We just launched our microgravity bath bombs, the PLANETS, for the winter season. We spent eight months working on the formulations and packaging for these. I am excited a) for their effectiveness. Infused bath bombs can work similarly to how a tincture works – cannabinoids can enter the bloodstream by being absorbed by a mucous membrane, which they come in contact with in a bath. Second, by engaging with receptors in and on our skin. Three, combined with the aromatherapy benefits of the plant-derived essential oils and skin-loving moisturizers, relax your mind and body while leaving your skin silky smooth. And b) for their biodegradable packaging! The hardest part about sourcing was finding an alternative to plastic shrink wrap, but we did. Each planet is PLASTIC-FREE, individually sealed in an innovative plant-based material that is 100% compostable and food-grade safe. They are boxed in biodegradable hemp paper boxes inspired by hexagons found abundantly throughout nature (think beehives + turtle shells).
Can you share 3 things that most excite you about the cannabis industry?
Can you share 3 things that most concern you about the industry? If you had the ability to implement 3 ways to reform or improve the industry, what would you suggest?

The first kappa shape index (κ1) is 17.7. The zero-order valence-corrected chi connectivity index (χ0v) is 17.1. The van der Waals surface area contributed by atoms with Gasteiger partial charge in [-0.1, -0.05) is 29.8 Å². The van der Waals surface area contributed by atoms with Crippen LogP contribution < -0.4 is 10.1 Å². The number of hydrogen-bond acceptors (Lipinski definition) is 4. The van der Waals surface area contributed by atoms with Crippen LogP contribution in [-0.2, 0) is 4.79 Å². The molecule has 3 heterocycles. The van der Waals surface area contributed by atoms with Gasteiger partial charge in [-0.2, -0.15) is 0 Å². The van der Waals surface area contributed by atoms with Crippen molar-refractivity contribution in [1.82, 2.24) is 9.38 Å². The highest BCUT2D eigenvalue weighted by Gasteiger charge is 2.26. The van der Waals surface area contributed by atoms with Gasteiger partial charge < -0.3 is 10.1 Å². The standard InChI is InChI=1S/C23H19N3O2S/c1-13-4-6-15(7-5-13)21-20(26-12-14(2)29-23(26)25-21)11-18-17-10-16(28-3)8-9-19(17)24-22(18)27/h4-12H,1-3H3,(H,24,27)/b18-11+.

There are many. This industry is evolving very fast, which is not always best when trying to build something right. Banking & merchant processing have proven to be a big hurdle for the industry and a lot of financial companies have taken advantage of this, charging exorbitant high-risk fees that many small businesses cannot afford. The tide is already changing here and I am hopeful that only better options will become readily available. Regulations – Because the hemp CBD industry specifically lies in a grey area, there is no standard set of regulations and this makes it very confusing for a customer who does not understand potency, delivery methods, or formulations. The industry has set its own standard by utilizing third party testing and opening sharing certificates of analysis (COAs) with their customers. Social Equity – We need the legislation to support expungement and diversity within the industry, so that those disproportionately marginalized against may not only participate, but thrive in the now legal market.